The UK oil market regulator has rejected Shell’s development plan for the Jackdaw gas and condensate field in the North Sea after considering its environmental statement for the project, which was submitted in May.
The reasons for the decision by the Offshore Petroleum Regulator for Environment & Decommissioning have not yet been published, but a Shell spokesperson confirmed that the development plan has been turned down.
"We’re disappointed by the decision and are considering the implications," the spokesperson said.
A statement is expected soon from the Department for Business, Energy & Industrial Strategy, Upstream understands.
Jackdaw is described as a gas/condensate development comprising a “not permanently attended” wellhead platform with four wells, tied back to the Shell UK-operated Shearwater hub via a 30-kilometre pipeline.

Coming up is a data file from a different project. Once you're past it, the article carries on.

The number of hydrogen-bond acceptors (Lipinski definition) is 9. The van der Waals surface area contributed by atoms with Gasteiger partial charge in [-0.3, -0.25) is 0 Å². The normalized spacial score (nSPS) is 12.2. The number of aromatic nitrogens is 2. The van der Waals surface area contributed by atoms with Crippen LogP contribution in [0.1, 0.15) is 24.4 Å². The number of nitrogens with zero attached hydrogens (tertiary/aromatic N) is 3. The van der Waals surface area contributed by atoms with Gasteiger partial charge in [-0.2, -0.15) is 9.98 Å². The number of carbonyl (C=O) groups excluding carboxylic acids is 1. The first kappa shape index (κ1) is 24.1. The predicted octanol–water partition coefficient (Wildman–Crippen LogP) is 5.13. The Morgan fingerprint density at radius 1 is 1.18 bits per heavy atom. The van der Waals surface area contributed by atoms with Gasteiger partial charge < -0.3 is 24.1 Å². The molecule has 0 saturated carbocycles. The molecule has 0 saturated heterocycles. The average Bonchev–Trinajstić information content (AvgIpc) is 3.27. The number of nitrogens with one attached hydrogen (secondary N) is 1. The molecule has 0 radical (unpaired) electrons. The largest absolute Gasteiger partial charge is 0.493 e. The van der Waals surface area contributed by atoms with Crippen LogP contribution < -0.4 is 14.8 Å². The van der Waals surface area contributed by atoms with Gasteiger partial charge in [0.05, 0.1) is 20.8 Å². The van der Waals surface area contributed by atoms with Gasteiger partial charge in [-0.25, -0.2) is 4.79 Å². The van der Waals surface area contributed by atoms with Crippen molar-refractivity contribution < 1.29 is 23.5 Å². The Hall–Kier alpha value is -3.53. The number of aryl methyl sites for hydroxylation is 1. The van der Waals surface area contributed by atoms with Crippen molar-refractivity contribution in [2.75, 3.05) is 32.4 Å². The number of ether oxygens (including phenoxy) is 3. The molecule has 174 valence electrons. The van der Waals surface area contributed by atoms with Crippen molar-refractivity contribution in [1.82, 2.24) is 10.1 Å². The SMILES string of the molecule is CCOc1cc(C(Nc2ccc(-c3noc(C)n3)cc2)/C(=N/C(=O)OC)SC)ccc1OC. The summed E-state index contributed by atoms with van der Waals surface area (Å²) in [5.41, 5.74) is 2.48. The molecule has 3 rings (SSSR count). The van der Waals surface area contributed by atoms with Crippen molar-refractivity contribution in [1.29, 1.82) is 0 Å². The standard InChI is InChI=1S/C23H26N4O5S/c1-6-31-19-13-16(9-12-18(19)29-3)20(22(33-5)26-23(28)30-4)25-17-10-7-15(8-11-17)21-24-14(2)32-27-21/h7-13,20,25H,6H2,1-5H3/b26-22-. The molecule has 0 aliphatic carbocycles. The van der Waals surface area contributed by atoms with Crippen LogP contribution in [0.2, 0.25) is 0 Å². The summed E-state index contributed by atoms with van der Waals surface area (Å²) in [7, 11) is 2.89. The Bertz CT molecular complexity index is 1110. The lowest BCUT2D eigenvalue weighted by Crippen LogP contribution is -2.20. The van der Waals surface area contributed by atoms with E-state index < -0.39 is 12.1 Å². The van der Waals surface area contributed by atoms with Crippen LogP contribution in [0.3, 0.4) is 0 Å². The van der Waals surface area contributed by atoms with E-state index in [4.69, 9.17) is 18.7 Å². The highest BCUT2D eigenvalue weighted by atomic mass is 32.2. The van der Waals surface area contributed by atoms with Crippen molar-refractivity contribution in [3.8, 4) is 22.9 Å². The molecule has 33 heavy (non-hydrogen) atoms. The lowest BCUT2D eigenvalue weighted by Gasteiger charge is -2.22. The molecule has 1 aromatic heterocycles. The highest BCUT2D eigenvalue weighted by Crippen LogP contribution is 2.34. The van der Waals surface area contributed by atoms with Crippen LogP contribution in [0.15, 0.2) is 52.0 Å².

The UK is bearing the brunt of a Europe-wide spike in natural gas wholesale prices.
Domestic debate has been restricted to the challenges of offering protection to consumers rather than addressing supply issues through policy initiatives.
The UK position stands in contrast to Norway where generous temporary tax relief has been provided to boost offshore investment, albeit focused on mature areas and in parallel to moves to end future exploration.
The UK government is also focused on preparations for the COP26 climate conference in Glasgow next month.
Prime Minister Boris Johnson is hopeful of overseeing a major global agreement to keep global warming below 1.5 degrees Celsius compared with pre-industrial temperatures.
The UK has committed to establishing a “climate compatibility checkpoint” for future oil and gas licensing rounds, to ensure new developments are aligned with the government’s climate change ambitions of reaching net zero carbon emissions by 2050.
Jackdaw and the controversial Cambo project — in which Shell is also a partner — are not subject to this bar because their exploration licences were granted before relevant deadlines, but hostility to new fossil fuel projects has been growing.
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